8 
1,008,800





4,000

12 
403,520

9,000

9 
907,920

 




2,840

13 
286,499

4,260

10 
429,749

1
The option price for each grant is equal to the previous day's closing market price. The options granted to Mr. Neidorff vest in three equal installments on the anniversary of the grant date beginning on December 14, 2017.
2
Upon the occurrence of a change in control, any unvested RSUs and PSUs will vest in full with PSUs granted prior to 2017 vesting at the target level of performance and PSUs granted in 2017 vesting at the greater of the actual or target level of performance.
3
Determined with reference to $100.88, the closing stock price of a share of Centene common stock on December 31, 2017.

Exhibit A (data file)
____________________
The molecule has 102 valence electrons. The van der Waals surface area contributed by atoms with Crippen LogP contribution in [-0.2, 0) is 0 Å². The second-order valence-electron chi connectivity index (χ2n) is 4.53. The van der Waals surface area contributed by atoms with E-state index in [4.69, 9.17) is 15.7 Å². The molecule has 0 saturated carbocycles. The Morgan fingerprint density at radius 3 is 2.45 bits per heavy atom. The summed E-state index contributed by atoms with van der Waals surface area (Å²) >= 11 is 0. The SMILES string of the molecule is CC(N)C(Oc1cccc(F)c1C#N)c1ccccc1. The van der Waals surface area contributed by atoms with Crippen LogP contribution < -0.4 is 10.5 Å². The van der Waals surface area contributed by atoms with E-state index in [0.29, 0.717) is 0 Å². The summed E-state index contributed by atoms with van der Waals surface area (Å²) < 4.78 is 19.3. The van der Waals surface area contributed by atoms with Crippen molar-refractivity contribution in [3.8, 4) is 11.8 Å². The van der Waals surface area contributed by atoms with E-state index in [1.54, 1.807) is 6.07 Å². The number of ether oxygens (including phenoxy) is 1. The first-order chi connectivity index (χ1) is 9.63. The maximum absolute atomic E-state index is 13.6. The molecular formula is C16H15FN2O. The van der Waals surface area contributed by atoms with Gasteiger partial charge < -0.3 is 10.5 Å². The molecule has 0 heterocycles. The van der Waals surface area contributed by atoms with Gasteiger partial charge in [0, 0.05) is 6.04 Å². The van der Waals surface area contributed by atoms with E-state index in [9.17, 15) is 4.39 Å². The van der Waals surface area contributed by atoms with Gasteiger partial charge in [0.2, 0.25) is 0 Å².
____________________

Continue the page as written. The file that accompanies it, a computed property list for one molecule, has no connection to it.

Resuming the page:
4
The RSUs vest on December 16, 2018.
5
The RSUs vest in two equal installments on the anniversary of the grant date beginning on December 14, 2018.
6
The RSUs vest in three equal installments on the anniversary of the grant date beginning on December 13, 2018.
7
The RSUs vest and become non-forfeitable on the date that Mr. Neidorff has identified a successor Chief Executive Officer. Vested RSUs shall be converted into shares of Centene common stock and distributed to Mr. Neidorff on the later of (i) the January 15 following the year in which Mr. Neidorff's date of termination occurs, or (ii) the date which is six months after Mr. Neidorff's date of termination.
8
The PSUs will vest or be forfeited based on the attainment of the applicable performance metric when the Company releases 2018 earnings, in 2019.
9
The PSUs will vest or be forfeited based on the attainment of the applicable performance metric when the Company releases 2019 earnings, in 2020.